Original Sin #0
Writer: Mark Waid
Pencilers: Jim Cheung w/ Paco Medina
Inkers: Mark Morales w/ Guillermo Ortego, Dave Meikis, Juan Vlasco, & Jim Cheung
Colorist: Justin Ponsor
Letterer: Chris Eliopoulos
Review by Joey Braccino
“WHO is the WATCHER?”
Indeed, who is that mystifying, be-robed fellow with the preternaturally rotund cranium—the one who often shows up during those events deemed just universe-shattering enough, who can only observe but, by some long-determined, incomprehensible vow, can never act to defend or influence the denizens of the Marvel Universe??? Who is the Uatu, the Watcher?
These questions are particularly pertinent given that Uatu the Watcher (and the expected conspiracy surrounding his demise) is at the center of this summer’s Marvel Event comic, Original Sin (by Jason Aaron and Mike Deodato). In advance of that series, Marvel released Original Sin #0 this week as a refresher/introduction to Uatu as well as a bit of a revealing look into the Watcher mythos.
Nevertheless, Original Sin #0 is not a simple rehash of some old Avengers or Fantastic Four story; instead, writer Mark Waid tells a fresh, moving story of fathers and dreams featuring the new Nova (Sam Alexander) and a chillingly stoic Uatu. With this focus, Waid deftly converts what would otherwise be an exposition-heavy prologue story into a character-driven piece that connects two otherwise completely different figures in the Marvel Universe: Sam Alexander, one of the youngest, newest heroes on the block, and Uatu, a clouded figure steeped in legacy and thousands of years of history. The father-focus creates exactly the sort of intense drama that elevates and expands Sam’s background as well as grounds the otherwise distant and detached Uatu character. Waid also wisely chooses Nova as the reader-corollary here, whose first meeting with Uatu allows for all of the necessary introductions to occur naturally.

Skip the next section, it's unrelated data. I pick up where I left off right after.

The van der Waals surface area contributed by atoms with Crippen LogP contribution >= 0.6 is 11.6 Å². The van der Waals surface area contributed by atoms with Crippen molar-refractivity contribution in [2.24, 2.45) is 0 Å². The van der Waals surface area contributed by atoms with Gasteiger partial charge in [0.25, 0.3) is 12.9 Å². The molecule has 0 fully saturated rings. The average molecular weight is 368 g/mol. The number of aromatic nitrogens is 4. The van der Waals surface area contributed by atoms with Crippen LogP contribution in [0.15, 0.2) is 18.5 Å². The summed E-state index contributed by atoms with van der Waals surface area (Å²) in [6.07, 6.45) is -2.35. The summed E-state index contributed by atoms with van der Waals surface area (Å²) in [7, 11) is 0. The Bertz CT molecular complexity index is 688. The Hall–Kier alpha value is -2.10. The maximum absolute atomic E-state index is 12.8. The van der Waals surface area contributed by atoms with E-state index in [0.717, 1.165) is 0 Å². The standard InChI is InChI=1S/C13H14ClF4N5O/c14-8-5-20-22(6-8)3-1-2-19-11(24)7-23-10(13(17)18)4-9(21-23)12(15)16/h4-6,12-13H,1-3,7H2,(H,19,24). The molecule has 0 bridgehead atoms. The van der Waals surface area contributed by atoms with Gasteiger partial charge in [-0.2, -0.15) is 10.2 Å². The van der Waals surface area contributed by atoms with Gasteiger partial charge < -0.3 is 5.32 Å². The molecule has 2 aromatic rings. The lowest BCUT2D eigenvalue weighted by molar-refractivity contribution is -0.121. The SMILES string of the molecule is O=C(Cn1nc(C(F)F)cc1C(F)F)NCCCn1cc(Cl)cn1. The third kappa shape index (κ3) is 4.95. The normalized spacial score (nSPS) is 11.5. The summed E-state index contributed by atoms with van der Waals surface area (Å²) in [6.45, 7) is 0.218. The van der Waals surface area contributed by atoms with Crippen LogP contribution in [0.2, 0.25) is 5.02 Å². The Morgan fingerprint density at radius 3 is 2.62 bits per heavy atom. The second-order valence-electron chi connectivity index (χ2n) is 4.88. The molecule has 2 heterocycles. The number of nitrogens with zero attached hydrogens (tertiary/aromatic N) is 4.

As I’ve written before, Jimmy Cheung is one of the best artists in the business. A longtime fan of his work on Young Avengers and other events like Avengers: Children’s Crusade and Infinity, I’ve always marveled at his intense realism and attention to detail. His action sequences are dynamic and seem to rocket off the page—the full-page spread of Sam battling Tomazooma is awesome. And yet, the real highlight of this issue is Sam’s tour of Uatu’s home. The quiet scenes are imbued with an eeriness, a serenity that anticipates the noirish concept of Aaron’s upcoming series. Uatu says but a couple of lines (and one is in flashback) in the entire issue, but each expression, each subtle facial tic is captured perfectly.
Buy. Mark Waid and Jimmy Cheung’s Original Sin #0 is no mere tie-in prologue. This is a brilliant Nova story, Watcher story, and father/son story done the classic Marvel way. And damn is it gorgeous. Check it!